The enigma of the missing energy of beta électrons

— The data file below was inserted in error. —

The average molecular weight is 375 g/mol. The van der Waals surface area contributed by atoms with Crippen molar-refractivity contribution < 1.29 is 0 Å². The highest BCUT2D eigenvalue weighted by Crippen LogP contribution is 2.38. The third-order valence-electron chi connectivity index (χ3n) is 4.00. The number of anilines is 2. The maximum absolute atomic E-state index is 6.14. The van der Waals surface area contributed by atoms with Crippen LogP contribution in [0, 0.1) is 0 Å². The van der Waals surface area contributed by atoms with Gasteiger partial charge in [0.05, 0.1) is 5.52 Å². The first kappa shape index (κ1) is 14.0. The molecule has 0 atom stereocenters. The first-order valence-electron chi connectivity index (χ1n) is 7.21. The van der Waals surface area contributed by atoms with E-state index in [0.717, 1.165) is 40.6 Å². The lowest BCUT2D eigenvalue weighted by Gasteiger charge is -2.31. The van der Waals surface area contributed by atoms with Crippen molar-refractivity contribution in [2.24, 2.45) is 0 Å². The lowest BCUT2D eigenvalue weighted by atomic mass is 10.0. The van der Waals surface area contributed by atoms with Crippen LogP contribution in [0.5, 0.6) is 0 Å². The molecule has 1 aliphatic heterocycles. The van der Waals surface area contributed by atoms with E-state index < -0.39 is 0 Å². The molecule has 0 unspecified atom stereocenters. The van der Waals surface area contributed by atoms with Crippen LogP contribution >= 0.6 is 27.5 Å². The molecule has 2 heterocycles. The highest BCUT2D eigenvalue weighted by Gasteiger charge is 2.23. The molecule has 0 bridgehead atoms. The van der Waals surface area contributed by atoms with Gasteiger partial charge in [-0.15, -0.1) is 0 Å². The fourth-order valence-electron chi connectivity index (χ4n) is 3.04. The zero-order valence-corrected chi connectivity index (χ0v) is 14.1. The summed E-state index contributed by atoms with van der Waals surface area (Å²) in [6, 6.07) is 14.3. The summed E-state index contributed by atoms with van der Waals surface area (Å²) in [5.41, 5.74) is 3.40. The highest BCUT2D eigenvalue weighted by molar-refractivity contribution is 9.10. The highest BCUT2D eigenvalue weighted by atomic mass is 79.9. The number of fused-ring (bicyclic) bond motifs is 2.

Around 1930, beta decay was considered to produce two particles: the recoiling nucleus and an electron. Like in alpha decay, it was supposed to be a ‘monokinetic’ reaction, with the electron carrying away all of the available energy. Beta decay, however, produced a wide spectrum of possible and smaller energies for the electron, as the above figure shows. Where did the missing energy go? When confronted with this dilemma, Niels Bohr went so far as to ask himself whether or not the law of conservation of energy was still valid.
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